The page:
Synthetic MRI May Help Reduce Gadolinium Use in Brain Tumor Management

By Brandon May

November 08, 2021

NEW YORK (Reuters Health) - Researchers in Germany have developed a deep-learning-based tool to generate synthetic post-contrast T1-weighted magnetic resonance imaging (MRI) that allows assessment of treatment response in patients with brain tumors.

The findings may help reduce the need for gadolinium-based contrast agents, researchers say in a paper in The Lancet Digital Health.

"Gadolinium is really important for glioma grading and monitoring, but repeated use comes with increased costs, patient burden, and potential safety concerns," Dr. Frederik Barkhof of Amsterdam University Medical Center, who co-authored an accompanying editorial, told Reuters Health by email.

Dr. Philipp Vollmuth of the Heidelberg University Hospital in Germany and colleagues evaluated the diagnostic value and feasibility of synthetic post-contrast T1-weighted MRI produced from pre-contrast MRI sequences for assessment of tumor response.

They trained and validated a deep convolutional neural network (dCNN) for synthesizing these sequences based on MRI data from 1,486 patients being treated for glioblastoma. For independent testing, they used MRI data from 521 MR.

The team reports that "the use of synthetic post-contrast T1-weighted sequences for volumetric quantification of the contrast-enhancing tumour burden and assessment of the treatment response in independent large-scale test sets yielded no significant difference in the time to progression as compared with using true post-contrast T1-weighted sequences with administration of gadolinium-based contrast agents."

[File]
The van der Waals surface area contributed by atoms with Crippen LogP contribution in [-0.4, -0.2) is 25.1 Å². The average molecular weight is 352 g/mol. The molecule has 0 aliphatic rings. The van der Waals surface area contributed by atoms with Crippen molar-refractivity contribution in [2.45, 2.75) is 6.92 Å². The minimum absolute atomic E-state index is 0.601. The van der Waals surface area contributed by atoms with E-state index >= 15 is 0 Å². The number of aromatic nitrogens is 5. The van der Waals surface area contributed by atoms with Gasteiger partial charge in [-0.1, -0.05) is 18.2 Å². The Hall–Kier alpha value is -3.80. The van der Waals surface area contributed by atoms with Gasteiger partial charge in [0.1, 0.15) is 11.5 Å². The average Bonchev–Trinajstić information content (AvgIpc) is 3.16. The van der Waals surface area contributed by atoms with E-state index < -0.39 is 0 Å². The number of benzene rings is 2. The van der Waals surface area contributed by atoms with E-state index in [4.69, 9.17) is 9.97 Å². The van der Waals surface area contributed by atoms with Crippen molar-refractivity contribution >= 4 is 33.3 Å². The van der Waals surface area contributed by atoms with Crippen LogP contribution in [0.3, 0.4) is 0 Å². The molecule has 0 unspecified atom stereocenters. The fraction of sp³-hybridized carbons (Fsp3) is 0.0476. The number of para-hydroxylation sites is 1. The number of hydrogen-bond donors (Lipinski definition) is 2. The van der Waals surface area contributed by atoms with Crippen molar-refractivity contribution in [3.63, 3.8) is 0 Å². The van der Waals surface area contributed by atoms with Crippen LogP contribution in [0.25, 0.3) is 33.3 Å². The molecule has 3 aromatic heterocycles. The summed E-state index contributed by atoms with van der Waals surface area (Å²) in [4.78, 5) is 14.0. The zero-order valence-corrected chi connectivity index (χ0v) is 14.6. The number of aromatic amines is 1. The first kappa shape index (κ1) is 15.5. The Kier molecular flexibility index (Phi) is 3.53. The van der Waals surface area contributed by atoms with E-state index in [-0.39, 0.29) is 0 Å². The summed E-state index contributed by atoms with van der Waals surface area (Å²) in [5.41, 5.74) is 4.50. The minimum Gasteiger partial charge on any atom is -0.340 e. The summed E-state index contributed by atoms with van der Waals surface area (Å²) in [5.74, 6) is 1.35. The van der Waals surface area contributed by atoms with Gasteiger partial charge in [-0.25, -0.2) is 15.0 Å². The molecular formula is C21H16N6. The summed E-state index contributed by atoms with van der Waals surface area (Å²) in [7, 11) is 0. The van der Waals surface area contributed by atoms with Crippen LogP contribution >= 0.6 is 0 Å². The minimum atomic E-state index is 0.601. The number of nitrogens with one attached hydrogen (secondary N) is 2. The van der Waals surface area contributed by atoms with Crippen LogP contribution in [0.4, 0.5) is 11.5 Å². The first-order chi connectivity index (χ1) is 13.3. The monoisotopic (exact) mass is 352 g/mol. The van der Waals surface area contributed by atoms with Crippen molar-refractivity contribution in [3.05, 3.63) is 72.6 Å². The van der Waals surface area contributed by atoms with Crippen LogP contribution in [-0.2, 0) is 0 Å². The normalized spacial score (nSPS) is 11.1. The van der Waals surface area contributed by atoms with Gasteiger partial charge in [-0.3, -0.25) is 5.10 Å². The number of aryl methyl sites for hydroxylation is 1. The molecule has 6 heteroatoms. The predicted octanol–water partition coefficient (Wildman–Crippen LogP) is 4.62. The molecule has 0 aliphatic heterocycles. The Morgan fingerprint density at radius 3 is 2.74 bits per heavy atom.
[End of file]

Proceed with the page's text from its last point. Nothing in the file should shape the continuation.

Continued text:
"Moreover," they add, "the strength of association between the time to progression as surrogate endpoint for predicting the patients' overall survival was similar when derived from synthetic versus true post-contrast T1-weighted sequences."

Dr. Sanjay Aneja, an assistant professor in the department of therapeutic radiology at Yale School of Medicine, in New Haven, Connecticut, told Reuters Health by email, "Patients with brain tumors often are subject to repeated scans every 6 to 8 weeks and although the side effects of contrast are rare, the cumulative effects can be of concern."

"Any intervention that can provide effective imaging of the brain without subjecting patients to contrast would be very valuable," said Dr. Aneja, who wasn't involved in the new research.

"While the study has shown the effectiveness of AI algorithms to reduce contrast exposure for primary brain tumors which are often large and easier to identify, the utility of this method on smaller brain tumors or cancer that has spread to the brain is still unknown," he added. "Moreover, whether physicians would feel comfortable making treatment decisions based on MRI images which have been altered by AI algorithms is still unknown."

Dr. Barkhof, the editorialist, said that further study is needed to determine how well these types of scans perform in differentiating low-grade and high-grade tumors. "Additionally, clinical implementation and adoption has not been tested," he said.

Dr. Vollmuth did not respond to an interview request.

SOURCE: The Lancet Digit Health, online October 20, 2021.